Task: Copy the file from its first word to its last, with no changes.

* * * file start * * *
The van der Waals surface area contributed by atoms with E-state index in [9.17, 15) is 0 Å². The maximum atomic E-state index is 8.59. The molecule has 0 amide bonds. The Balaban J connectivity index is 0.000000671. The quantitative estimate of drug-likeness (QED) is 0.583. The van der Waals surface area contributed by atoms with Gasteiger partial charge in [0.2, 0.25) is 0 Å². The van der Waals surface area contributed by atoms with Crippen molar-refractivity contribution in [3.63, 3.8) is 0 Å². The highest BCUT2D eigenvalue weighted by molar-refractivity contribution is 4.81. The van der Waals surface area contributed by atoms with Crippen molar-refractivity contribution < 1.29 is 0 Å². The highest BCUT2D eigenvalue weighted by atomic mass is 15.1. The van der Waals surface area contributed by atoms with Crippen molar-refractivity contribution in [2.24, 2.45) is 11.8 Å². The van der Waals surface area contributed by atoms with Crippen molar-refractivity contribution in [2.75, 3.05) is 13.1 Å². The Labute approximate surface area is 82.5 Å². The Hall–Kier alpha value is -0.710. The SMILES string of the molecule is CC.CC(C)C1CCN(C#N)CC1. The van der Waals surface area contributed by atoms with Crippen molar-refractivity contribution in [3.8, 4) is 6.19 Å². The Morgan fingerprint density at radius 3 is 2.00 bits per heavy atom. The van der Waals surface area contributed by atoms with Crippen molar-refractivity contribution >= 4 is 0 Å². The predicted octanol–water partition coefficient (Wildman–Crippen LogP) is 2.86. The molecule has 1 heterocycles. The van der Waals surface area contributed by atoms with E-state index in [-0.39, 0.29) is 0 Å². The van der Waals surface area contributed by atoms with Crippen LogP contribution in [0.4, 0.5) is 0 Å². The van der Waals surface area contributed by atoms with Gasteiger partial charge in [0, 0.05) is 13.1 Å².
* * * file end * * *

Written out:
The van der Waals surface area contributed by atoms with E-state index in [9.17, 15) is 0 Å². The maximum atomic E-state index is 8.59. The molecule has 0 amide bonds. The Balaban J connectivity index is 0.000000671. The quantitative estimate of drug-likeness (QED) is 0.583. The van der Waals surface area contributed by atoms with Gasteiger partial charge in [0.2, 0.25) is 0 Å². The van der Waals surface area contributed by atoms with Crippen molar-refractivity contribution in [3.63, 3.8) is 0 Å². The highest BCUT2D eigenvalue weighted by molar-refractivity contribution is 4.81. The van der Waals surface area contributed by atoms with Crippen molar-refractivity contribution < 1.29 is 0 Å². The highest BCUT2D eigenvalue weighted by atomic mass is 15.1. The van der Waals surface area contributed by atoms with Crippen molar-refractivity contribution in [2.24, 2.45) is 11.8 Å². The van der Waals surface area contributed by atoms with Crippen molar-refractivity contribution in [2.75, 3.05) is 13.1 Å². The Labute approximate surface area is 82.5 Å². The Hall–Kier alpha value is -0.710. The SMILES string of the molecule is CC.CC(C)C1CCN(C#N)CC1. The van der Waals surface area contributed by atoms with Crippen molar-refractivity contribution in [3.8, 4) is 6.19 Å². The Morgan fingerprint density at radius 3 is 2.00 bits per heavy atom. The van der Waals surface area contributed by atoms with Crippen molar-refractivity contribution >= 4 is 0 Å². The predicted octanol–water partition coefficient (Wildman–Crippen LogP) is 2.86. The molecule has 1 heterocycles. The van der Waals surface area contributed by atoms with E-state index in [-0.39, 0.29) is 0 Å². The van der Waals surface area contributed by atoms with Crippen LogP contribution in [0.4, 0.5) is 0 Å². The van der Waals surface area contributed by atoms with Gasteiger partial charge in [0, 0.05) is 13.1 Å².